UV, scope cameras expand machine vision line
PPT Vision's JAI cameras, including an ultra-violet camera for inspections, have been added to its M-series embedded machine vision system line.
PPT Vision announced the addition of two JAI cameras to its M-Series embedded machine vision system line, including an ultra-violet (UV) camera for inspections that benefit from this shorter wavelength of light, as well as a remote-head “industrial endoscopy” model for special applications. Additionally, the release of the Impact 10.2 software supports the growing M-Series vision system family with streamlined functionality and expanded image management capabilities.
The UV camera is integrated with PPT Vision’s M Series vision system and Impact software. This GigE Vision-compliant monochrome camera delivers 1,392 x 1,040-pixel resolution at 16 fps in continuous operation to capture images of UV-sensitive materials, or objects that can only be imaged with ultra-violet light.
The remote-head camera (model CM-030GE-RH) represents the first mobile imaging capability in an integrated machine vision system. This compact model, 17 mm in diameter and 46 mm in length with 2-meter connector cable, provides 656 x 494 resolution at 120 fps, with a 1/3” progressive-scan CCD sensor. It is designed for inspections where electronics must be positioned away from the camera, such as connector inspection or microelectronics assembly operations.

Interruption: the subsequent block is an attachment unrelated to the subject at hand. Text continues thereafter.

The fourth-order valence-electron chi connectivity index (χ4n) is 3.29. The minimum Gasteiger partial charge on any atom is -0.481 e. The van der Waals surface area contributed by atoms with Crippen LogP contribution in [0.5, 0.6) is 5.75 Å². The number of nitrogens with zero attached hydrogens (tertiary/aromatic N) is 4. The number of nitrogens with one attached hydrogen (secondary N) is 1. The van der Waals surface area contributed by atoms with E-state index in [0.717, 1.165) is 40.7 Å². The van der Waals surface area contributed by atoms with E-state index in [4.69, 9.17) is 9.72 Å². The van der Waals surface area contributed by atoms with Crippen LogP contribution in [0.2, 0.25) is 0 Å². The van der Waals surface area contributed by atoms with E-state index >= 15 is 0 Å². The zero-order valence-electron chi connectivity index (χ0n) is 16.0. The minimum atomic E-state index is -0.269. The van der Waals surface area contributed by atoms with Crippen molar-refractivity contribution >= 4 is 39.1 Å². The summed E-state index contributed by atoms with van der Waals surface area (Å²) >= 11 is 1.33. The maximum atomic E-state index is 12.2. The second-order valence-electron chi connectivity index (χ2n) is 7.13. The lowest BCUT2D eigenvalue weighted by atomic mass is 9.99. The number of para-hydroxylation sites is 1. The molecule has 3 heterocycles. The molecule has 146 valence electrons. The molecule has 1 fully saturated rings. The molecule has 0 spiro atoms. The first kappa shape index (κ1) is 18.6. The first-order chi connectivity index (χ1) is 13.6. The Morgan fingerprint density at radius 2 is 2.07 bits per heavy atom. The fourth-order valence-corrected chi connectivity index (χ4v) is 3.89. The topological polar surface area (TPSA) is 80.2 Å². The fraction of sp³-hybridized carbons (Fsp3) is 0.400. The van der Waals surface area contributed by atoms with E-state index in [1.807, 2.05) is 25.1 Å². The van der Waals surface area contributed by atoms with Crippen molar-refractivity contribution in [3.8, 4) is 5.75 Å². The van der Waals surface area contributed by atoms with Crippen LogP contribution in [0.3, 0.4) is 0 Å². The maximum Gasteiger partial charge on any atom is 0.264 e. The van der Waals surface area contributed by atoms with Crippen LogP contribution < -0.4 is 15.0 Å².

“The introduction of these specialty cameras marks a giant step forward in adapting the newest vision technologies to serve a growing demand for more sophisticated applications,” said Bob Heller, CEO of PPT Vision. “We are excited to partner with JAI in breaking new ground in the machine vision industry with these expanded camera capabilities.”
PPT Vision’s Impact 10.2 software supports the M-Series integrated vision system family, with added functionality and user control. All images now can be stored in a temporary circular image history file so that the operator can step forward and backward through images and run inspections under controlled circumstances. The underlying communications structure has been further enhanced to provide more robust communications fieldbus protocols. And, new tool setups make Data Matrix, Serial and TCP/IP tools easier to use.
- Edited by Chris Vavra, Control Engineering, www.controleng.com
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